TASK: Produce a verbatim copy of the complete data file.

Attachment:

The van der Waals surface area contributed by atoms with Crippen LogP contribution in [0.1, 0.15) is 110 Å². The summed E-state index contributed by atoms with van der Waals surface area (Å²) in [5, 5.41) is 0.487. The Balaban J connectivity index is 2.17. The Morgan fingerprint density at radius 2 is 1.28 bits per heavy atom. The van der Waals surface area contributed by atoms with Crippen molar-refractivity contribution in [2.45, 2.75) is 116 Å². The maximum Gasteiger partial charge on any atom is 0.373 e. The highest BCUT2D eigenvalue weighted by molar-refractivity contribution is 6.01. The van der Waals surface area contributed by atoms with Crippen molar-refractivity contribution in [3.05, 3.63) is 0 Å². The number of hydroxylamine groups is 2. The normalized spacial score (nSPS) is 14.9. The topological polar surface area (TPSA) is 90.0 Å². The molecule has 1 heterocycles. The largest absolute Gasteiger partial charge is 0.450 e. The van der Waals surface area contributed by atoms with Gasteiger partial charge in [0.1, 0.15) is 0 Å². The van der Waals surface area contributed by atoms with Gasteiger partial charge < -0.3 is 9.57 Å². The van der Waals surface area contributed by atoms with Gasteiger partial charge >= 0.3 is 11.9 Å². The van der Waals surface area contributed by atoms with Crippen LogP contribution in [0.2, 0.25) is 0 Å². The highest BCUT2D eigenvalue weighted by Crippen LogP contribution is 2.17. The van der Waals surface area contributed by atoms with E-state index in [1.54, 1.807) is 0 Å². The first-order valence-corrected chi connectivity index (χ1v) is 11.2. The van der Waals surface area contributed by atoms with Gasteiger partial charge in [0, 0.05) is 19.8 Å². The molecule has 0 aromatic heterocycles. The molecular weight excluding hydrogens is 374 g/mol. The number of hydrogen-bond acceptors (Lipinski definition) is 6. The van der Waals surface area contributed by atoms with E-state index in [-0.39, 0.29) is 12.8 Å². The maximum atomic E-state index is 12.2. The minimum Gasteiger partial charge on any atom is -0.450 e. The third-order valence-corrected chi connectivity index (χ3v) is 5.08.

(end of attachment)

The van der Waals surface area contributed by atoms with Crippen LogP contribution in [0.1, 0.15) is 110 Å². The summed E-state index contributed by atoms with van der Waals surface area (Å²) in [5, 5.41) is 0.487. The Balaban J connectivity index is 2.17. The Morgan fingerprint density at radius 2 is 1.28 bits per heavy atom. The van der Waals surface area contributed by atoms with Crippen molar-refractivity contribution in [2.45, 2.75) is 116 Å². The maximum Gasteiger partial charge on any atom is 0.373 e. The highest BCUT2D eigenvalue weighted by molar-refractivity contribution is 6.01. The van der Waals surface area contributed by atoms with Crippen molar-refractivity contribution in [3.05, 3.63) is 0 Å². The number of hydroxylamine groups is 2. The normalized spacial score (nSPS) is 14.9. The topological polar surface area (TPSA) is 90.0 Å². The molecule has 1 heterocycles. The largest absolute Gasteiger partial charge is 0.450 e. The van der Waals surface area contributed by atoms with Gasteiger partial charge in [0.1, 0.15) is 0 Å². The van der Waals surface area contributed by atoms with Gasteiger partial charge < -0.3 is 9.57 Å². The van der Waals surface area contributed by atoms with Gasteiger partial charge >= 0.3 is 11.9 Å². The van der Waals surface area contributed by atoms with Crippen LogP contribution in [0.2, 0.25) is 0 Å². The highest BCUT2D eigenvalue weighted by Crippen LogP contribution is 2.17. The van der Waals surface area contributed by atoms with E-state index in [1.54, 1.807) is 0 Å². The first-order valence-corrected chi connectivity index (χ1v) is 11.2. The van der Waals surface area contributed by atoms with Gasteiger partial charge in [0, 0.05) is 19.8 Å². The molecule has 0 aromatic heterocycles. The molecular weight excluding hydrogens is 374 g/mol. The number of hydrogen-bond acceptors (Lipinski definition) is 6. The van der Waals surface area contributed by atoms with E-state index in [-0.39, 0.29) is 12.8 Å². The maximum atomic E-state index is 12.2. The minimum Gasteiger partial charge on any atom is -0.450 e. The third-order valence-corrected chi connectivity index (χ3v) is 5.08.